When I think back to the time we had our first meeting as Snyder Fellows, I can distinctly remember Coach Snyder talking about his time as a teacher. My eager little ears perked up, as I knew I was finishing up my last year of my education degree. During our fireside chat with Coach, he began to tell us about he started teaching Spanish right out of college. Though he did know some Spanish, he talked about how rough it was teaching this subject because it wasn’t something he was proficient in. He worked hard every day to make sure he was putting his best effort forth to teach his students. During my first year of teaching, I feel like I was thrown into a similar situation.
I graduated from Kansas State in May of 2016. I was excited to get back to my alma mater, Salina Central, and teach high school journalism. My passion for journalism education started in those very classrooms, and my journalism teacher, J.D. Garber, was who I would be teaching alongside. During the summer I was preparing for my classes, thinking I was going to be teaching all broadcast journalism classes. Boy, was I wrong. When I finally received the schedule of classes I would be teaching, I saw I had six sections of a class called ‘Career and Life Planning.’ My immediate reaction was, “How am I supposed to teach kids about how to plan their career and life, while I am still trying to figure mine out?”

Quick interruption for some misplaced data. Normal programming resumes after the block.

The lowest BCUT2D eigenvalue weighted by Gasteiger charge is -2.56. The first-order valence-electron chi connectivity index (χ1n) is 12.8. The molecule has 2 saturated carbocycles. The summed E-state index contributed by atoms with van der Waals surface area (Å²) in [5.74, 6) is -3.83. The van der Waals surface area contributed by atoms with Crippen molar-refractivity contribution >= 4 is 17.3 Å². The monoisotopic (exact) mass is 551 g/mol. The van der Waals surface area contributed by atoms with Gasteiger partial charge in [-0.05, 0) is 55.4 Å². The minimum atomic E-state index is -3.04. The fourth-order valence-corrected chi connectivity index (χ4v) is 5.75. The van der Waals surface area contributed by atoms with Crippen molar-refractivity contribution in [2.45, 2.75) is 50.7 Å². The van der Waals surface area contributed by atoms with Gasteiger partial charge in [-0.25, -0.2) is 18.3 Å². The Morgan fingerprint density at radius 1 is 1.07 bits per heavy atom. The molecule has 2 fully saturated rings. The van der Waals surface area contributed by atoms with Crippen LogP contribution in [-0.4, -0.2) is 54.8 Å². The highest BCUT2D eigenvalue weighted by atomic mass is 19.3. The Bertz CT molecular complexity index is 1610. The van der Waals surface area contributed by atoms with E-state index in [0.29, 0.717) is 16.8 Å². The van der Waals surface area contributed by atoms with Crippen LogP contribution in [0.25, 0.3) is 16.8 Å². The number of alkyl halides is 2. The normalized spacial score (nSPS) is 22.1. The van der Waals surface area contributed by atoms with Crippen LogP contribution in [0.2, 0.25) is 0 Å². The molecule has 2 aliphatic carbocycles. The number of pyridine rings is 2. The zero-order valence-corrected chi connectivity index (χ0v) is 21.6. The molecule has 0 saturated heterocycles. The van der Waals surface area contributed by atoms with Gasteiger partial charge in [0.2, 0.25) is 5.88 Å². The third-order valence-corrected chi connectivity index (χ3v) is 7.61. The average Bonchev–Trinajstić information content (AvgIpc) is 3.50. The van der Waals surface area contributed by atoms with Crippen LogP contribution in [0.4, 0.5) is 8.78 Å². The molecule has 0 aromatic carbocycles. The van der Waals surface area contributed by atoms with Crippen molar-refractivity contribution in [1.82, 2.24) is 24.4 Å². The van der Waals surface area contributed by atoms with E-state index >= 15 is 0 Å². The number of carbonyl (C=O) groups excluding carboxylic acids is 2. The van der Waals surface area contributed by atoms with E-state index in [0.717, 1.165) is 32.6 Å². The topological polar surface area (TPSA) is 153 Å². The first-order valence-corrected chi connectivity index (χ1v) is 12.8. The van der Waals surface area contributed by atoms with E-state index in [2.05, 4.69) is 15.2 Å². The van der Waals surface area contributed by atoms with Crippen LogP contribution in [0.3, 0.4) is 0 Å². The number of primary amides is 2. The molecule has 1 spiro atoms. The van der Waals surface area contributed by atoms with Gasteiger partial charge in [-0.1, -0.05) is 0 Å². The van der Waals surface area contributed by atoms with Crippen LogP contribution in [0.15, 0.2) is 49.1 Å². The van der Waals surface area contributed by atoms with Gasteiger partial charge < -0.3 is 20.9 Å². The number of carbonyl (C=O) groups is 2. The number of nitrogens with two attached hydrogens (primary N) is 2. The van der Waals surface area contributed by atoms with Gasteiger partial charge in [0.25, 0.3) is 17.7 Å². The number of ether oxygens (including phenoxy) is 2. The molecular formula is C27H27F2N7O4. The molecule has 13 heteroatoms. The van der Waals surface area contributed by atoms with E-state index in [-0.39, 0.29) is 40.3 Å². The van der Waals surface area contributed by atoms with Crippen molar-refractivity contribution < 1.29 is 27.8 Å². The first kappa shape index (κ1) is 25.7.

At this moment I knew I had to change my mindset. I was ready for this. I have the perfect set of tools: Coach Snyder’s 16 Goals. It was time for my to use these to master what Coach himself did so long ago in that Spanish classroom. It was time for me to become Miss Dinkel.
Being Miss Dinkel means the focus and motivation I had as a student now has to be instilled in the eager but sometimes insecure high schoolers I see each day. Many of them show up in my room with different abilities and personalities, but when they leave they take with them a no-self limitations attitude.
As a member of the inaugural class of Bill Snyder Leadership Legacy Fellows I was taught life goals that would shape me as a person and as a leader in the classroom. Choosing one of Coach Snyder’s goals meant picking a slogan I could live my life by but also share with my students. Goal #12 “No-Self Limitations” to me meant to forget the impossible. It also meant to rise up to any challenge because many of us can accomplish way more than we ever expected.
Being Miss Dinkel in my first year teaching was hard and required me put in extra time to share this philosophy and vision with my students. Posting it around the room and having students define themselves with Coach Snyder’s goal was my first shot at making a difference. It was received with no angst and sparked the start of me using his goals in all my classes.
In the fall of this school year my vision seemed to finally strike a cord with one of my students. Junior Kamryn Arnold was unsure of her abilities at best when we first met a little over a year ago but after being a part of her national recognition for award-winning design at the National Scholastic Press Association Convention I saw in her what I had seen so many years ago in myself. She had developed that no-self limitations attitude, worked extremely hard towards a goal and when she was done it was clear that her insecurities were gone.
It was clear after my first small victory towards instilling my vision in my students that the work ahead was within reach but that my journey was far from over. I can still use each of these goals to improve myself, and hopefully pass it on to all of my current and future students.